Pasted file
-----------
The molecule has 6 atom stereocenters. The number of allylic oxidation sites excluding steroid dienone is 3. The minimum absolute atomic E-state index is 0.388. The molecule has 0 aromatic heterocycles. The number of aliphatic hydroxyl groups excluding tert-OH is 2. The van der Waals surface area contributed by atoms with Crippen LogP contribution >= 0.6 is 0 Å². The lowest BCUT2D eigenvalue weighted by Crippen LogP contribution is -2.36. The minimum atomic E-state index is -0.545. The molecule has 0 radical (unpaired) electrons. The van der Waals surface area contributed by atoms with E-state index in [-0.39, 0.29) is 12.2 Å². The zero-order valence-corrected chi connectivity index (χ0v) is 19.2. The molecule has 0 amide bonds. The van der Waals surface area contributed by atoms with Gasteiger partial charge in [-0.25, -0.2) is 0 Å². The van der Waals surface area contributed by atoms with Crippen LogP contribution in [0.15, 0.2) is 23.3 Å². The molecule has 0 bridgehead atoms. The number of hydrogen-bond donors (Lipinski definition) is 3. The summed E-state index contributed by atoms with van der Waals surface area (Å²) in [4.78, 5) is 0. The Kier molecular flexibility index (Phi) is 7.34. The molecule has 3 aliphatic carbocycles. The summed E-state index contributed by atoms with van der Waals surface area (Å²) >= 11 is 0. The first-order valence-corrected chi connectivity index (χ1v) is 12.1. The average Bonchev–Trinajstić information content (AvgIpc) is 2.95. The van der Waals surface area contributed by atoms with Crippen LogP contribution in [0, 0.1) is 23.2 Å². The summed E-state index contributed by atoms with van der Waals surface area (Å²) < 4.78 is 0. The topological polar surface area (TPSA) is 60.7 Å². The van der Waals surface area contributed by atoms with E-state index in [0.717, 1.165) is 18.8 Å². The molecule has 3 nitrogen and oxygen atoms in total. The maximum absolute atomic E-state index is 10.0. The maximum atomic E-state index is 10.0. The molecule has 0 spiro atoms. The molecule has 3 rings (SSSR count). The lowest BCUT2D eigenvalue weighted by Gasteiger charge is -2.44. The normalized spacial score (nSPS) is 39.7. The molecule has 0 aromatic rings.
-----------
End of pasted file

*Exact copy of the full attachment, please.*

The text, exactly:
The molecule has 6 atom stereocenters. The number of allylic oxidation sites excluding steroid dienone is 3. The minimum absolute atomic E-state index is 0.388. The molecule has 0 aromatic heterocycles. The number of aliphatic hydroxyl groups excluding tert-OH is 2. The van der Waals surface area contributed by atoms with Crippen LogP contribution >= 0.6 is 0 Å². The lowest BCUT2D eigenvalue weighted by Crippen LogP contribution is -2.36. The minimum atomic E-state index is -0.545. The molecule has 0 radical (unpaired) electrons. The van der Waals surface area contributed by atoms with E-state index in [-0.39, 0.29) is 12.2 Å². The zero-order valence-corrected chi connectivity index (χ0v) is 19.2. The molecule has 0 amide bonds. The van der Waals surface area contributed by atoms with Gasteiger partial charge in [-0.25, -0.2) is 0 Å². The van der Waals surface area contributed by atoms with Crippen LogP contribution in [0.15, 0.2) is 23.3 Å². The molecule has 0 bridgehead atoms. The number of hydrogen-bond donors (Lipinski definition) is 3. The summed E-state index contributed by atoms with van der Waals surface area (Å²) in [4.78, 5) is 0. The Kier molecular flexibility index (Phi) is 7.34. The molecule has 3 aliphatic carbocycles. The summed E-state index contributed by atoms with van der Waals surface area (Å²) >= 11 is 0. The first-order valence-corrected chi connectivity index (χ1v) is 12.1. The average Bonchev–Trinajstić information content (AvgIpc) is 2.95. The van der Waals surface area contributed by atoms with Crippen LogP contribution in [0, 0.1) is 23.2 Å². The summed E-state index contributed by atoms with van der Waals surface area (Å²) < 4.78 is 0. The topological polar surface area (TPSA) is 60.7 Å². The van der Waals surface area contributed by atoms with E-state index in [0.717, 1.165) is 18.8 Å². The molecule has 3 nitrogen and oxygen atoms in total. The maximum absolute atomic E-state index is 10.0. The maximum atomic E-state index is 10.0. The molecule has 0 spiro atoms. The molecule has 3 rings (SSSR count). The lowest BCUT2D eigenvalue weighted by Gasteiger charge is -2.44. The normalized spacial score (nSPS) is 39.7. The molecule has 0 aromatic rings.